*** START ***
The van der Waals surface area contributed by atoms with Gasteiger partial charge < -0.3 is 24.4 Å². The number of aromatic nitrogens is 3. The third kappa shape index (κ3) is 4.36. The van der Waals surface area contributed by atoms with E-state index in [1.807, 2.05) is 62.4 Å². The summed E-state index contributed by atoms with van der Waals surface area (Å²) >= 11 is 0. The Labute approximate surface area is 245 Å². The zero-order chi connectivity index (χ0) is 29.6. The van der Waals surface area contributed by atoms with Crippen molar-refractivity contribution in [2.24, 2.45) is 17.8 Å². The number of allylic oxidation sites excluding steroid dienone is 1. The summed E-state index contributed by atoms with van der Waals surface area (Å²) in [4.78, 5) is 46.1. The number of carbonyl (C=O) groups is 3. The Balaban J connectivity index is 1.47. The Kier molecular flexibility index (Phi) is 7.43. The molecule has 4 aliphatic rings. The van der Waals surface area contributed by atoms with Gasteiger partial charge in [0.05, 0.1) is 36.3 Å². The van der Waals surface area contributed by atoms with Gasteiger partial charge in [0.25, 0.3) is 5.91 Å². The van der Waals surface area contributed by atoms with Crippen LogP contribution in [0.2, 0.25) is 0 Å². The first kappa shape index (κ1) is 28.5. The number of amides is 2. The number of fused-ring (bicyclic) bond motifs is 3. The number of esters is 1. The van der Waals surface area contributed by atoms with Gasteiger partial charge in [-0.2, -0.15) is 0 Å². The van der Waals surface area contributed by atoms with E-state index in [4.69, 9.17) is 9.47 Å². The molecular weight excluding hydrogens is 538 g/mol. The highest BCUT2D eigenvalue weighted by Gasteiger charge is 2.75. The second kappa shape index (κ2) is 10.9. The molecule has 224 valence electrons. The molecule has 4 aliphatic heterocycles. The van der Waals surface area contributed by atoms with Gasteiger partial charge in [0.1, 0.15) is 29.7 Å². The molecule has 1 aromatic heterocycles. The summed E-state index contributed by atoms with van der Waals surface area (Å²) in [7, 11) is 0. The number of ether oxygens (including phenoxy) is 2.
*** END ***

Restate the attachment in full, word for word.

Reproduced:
The van der Waals surface area contributed by atoms with Gasteiger partial charge < -0.3 is 24.4 Å². The number of aromatic nitrogens is 3. The third kappa shape index (κ3) is 4.36. The van der Waals surface area contributed by atoms with E-state index in [1.807, 2.05) is 62.4 Å². The summed E-state index contributed by atoms with van der Waals surface area (Å²) >= 11 is 0. The Labute approximate surface area is 245 Å². The zero-order chi connectivity index (χ0) is 29.6. The van der Waals surface area contributed by atoms with Crippen molar-refractivity contribution in [2.24, 2.45) is 17.8 Å². The number of allylic oxidation sites excluding steroid dienone is 1. The summed E-state index contributed by atoms with van der Waals surface area (Å²) in [4.78, 5) is 46.1. The number of carbonyl (C=O) groups is 3. The Balaban J connectivity index is 1.47. The Kier molecular flexibility index (Phi) is 7.43. The molecule has 4 aliphatic rings. The van der Waals surface area contributed by atoms with Gasteiger partial charge in [0.05, 0.1) is 36.3 Å². The van der Waals surface area contributed by atoms with Gasteiger partial charge in [0.25, 0.3) is 5.91 Å². The van der Waals surface area contributed by atoms with Crippen LogP contribution in [0.2, 0.25) is 0 Å². The first kappa shape index (κ1) is 28.5. The number of amides is 2. The number of fused-ring (bicyclic) bond motifs is 3. The number of esters is 1. The van der Waals surface area contributed by atoms with Gasteiger partial charge in [-0.2, -0.15) is 0 Å². The van der Waals surface area contributed by atoms with E-state index in [4.69, 9.17) is 9.47 Å². The molecular weight excluding hydrogens is 538 g/mol. The highest BCUT2D eigenvalue weighted by Gasteiger charge is 2.75. The second kappa shape index (κ2) is 10.9. The molecule has 224 valence electrons. The molecule has 4 aliphatic heterocycles. The van der Waals surface area contributed by atoms with Gasteiger partial charge in [0.1, 0.15) is 29.7 Å². The molecule has 1 aromatic heterocycles. The summed E-state index contributed by atoms with van der Waals surface area (Å²) in [7, 11) is 0. The number of ether oxygens (including phenoxy) is 2.